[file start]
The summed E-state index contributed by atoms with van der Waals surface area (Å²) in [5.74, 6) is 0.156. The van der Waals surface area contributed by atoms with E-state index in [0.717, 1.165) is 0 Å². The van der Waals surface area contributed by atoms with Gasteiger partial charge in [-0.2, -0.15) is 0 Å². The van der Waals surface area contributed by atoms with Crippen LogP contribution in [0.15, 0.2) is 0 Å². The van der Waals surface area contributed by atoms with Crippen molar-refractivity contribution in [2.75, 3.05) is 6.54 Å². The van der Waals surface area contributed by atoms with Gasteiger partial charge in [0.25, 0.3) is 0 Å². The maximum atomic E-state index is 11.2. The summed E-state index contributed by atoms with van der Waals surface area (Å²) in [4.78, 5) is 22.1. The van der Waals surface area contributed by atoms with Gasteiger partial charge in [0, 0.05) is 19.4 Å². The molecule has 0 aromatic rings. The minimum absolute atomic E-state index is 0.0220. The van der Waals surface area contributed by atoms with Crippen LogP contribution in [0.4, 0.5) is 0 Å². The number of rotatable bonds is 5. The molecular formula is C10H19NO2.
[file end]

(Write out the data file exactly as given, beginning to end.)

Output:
The summed E-state index contributed by atoms with van der Waals surface area (Å²) in [5.74, 6) is 0.156. The van der Waals surface area contributed by atoms with E-state index in [0.717, 1.165) is 0 Å². The van der Waals surface area contributed by atoms with Gasteiger partial charge in [-0.2, -0.15) is 0 Å². The van der Waals surface area contributed by atoms with Crippen LogP contribution in [0.15, 0.2) is 0 Å². The van der Waals surface area contributed by atoms with Crippen molar-refractivity contribution in [2.75, 3.05) is 6.54 Å². The van der Waals surface area contributed by atoms with Gasteiger partial charge in [0.25, 0.3) is 0 Å². The maximum atomic E-state index is 11.2. The summed E-state index contributed by atoms with van der Waals surface area (Å²) in [4.78, 5) is 22.1. The van der Waals surface area contributed by atoms with Gasteiger partial charge in [0, 0.05) is 19.4 Å². The molecule has 0 aromatic rings. The minimum absolute atomic E-state index is 0.0220. The van der Waals surface area contributed by atoms with Crippen LogP contribution in [0.4, 0.5) is 0 Å². The number of rotatable bonds is 5. The molecular formula is C10H19NO2.